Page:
The current housing climate and cost of living means that for most young people, their wage gets spent almost immediately after getting paid.
Once the rent has gone out and our bills have been paid, we’re not really left with much money to spend on ourselves – especially if we’re in entry level jobs.
And now research has found that more than half of young Brits are living ‘hand to mouth’, meaning they have just enough money to live on and nothing extra.
While that is a massive percentage, it isn’t really surprising to me. By the time payday comes, I’m usually on my last fiver and stretching to make it last. And all of my friends seem to be in the same position.
The study comprised of 2,000 adults aged 21-38 and found that many would struggle to get by if they were to find themselves out of work suddenly.
Meaning, if they were to get made redundant or were dismissed at short notice, they would not have enough money saved up to continue their normal lifestyle. Which is a terrifying prospect.
According to the research, a huge 41 per cent of people’s income is spent on rent/mortgage and bills, while another £160.71 goes on food and groceries every month.
So living costs alone amount to £1,928.52 a year, without even taking into account our rent and bills.
The study was carried out by Perkbox to launch its new card-linking technology.
Ashish Sampat of Perkbox said:
Despite the negative stereotypes about ‘broke millennials’ many do try their best to save. The reality is that they have bigger problems to face compared to previous generations. T
hey shoulder more student loan debt and face house prices that are far higher than their parents did at the same age. It’s no surprise then, that they inevitably struggle more with savings.
In spite of this, eight in 10 young Brits believe they are ‘good’ with money.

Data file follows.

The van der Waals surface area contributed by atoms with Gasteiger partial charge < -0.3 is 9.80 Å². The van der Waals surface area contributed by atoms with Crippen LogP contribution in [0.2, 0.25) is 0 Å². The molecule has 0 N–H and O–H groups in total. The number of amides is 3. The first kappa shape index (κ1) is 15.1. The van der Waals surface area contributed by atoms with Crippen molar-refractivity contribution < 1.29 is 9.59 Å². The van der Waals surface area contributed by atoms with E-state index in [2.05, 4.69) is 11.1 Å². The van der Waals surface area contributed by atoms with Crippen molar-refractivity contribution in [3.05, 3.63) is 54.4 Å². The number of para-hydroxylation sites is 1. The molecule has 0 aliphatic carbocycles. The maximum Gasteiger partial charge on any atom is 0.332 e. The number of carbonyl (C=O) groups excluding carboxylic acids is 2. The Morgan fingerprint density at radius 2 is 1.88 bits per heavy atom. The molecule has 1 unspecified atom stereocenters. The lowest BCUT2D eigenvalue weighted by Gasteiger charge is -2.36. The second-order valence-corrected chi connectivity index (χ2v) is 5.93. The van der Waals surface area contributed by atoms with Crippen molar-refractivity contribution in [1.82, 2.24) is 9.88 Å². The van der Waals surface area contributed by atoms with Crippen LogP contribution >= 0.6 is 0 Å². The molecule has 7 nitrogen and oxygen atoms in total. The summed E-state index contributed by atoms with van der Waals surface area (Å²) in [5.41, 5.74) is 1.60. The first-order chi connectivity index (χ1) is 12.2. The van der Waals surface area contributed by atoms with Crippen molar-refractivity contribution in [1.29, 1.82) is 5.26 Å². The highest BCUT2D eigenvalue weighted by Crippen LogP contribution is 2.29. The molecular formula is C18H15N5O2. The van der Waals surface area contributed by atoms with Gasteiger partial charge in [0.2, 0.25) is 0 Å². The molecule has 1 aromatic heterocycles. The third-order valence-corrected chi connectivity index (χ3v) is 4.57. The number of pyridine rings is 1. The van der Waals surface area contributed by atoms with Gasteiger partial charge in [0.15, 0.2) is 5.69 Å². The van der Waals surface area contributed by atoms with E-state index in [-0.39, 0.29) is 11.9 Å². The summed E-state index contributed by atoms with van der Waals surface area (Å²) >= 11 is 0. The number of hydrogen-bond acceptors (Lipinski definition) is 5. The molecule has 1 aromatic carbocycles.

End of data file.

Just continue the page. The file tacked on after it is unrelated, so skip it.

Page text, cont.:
On average, those polled will spend £55.41 down the pub each month, £39.86 will go on clubbing and £42.65 will be spent on gambling.
They will also pay out £43.08 to watch streaming services, £47.87 on gadgets or tech and £48.97 on dining out. Appearances are also important as they shell out £65.18 on clothes and £43.11 on keeping fit.
It also emerged most of these young adults – seven in 10 – pay for their items using cards rather than cash.
Those polled tended to shop around for good deals – typically spending 25 minutes looking for bargains before making a purchase.
In addition to this, 30 per cent of those polled would prefer discounts from local business in their area, rather than those from high street chains.
Ashish Sampat added:
An attractive bargain must go beyond just making offers available to users. Millennials expect highly-personalised, easy to find, on-demand experiences and furthermore, authenticity is a huge thing for them, hence their value for local businesses.
Spending an average of 25 minutes looking for a bargain is way too excessive. That’s why we’re so excited about introducing card-linking technology to our platform.
It will enable us to connect employees with their favourite local businesses and get access to thousands of perks with just a swipe of the linked payment card at the point of sale.
Their financial savviness doesn’t end here either, with 70 per cent owning a loyalty card.
But the research, carried out by OnePoll, also found half of millennials would like to see retailers introduce loyalty cards which are connected to their smartphone.
It also emerged that when it comes to privacy, a whopping 68 per cent per cent trust that their data is secure when buying online.
For more information on how card-linking tech works and why millennials will love it, click here.
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A Broadcast Journalism Masters graduate who went on to achieve an NCTJ level 3 Diploma in Journalism, Lucy has done stints at ITV, BBC Inside Out and Key 103. While working as a journalist for UNILAD, Lucy has reported on breaking news stories while also writing features about mental health, cervical screening awareness, and Little Mix (who she is unapologetically obsessed with).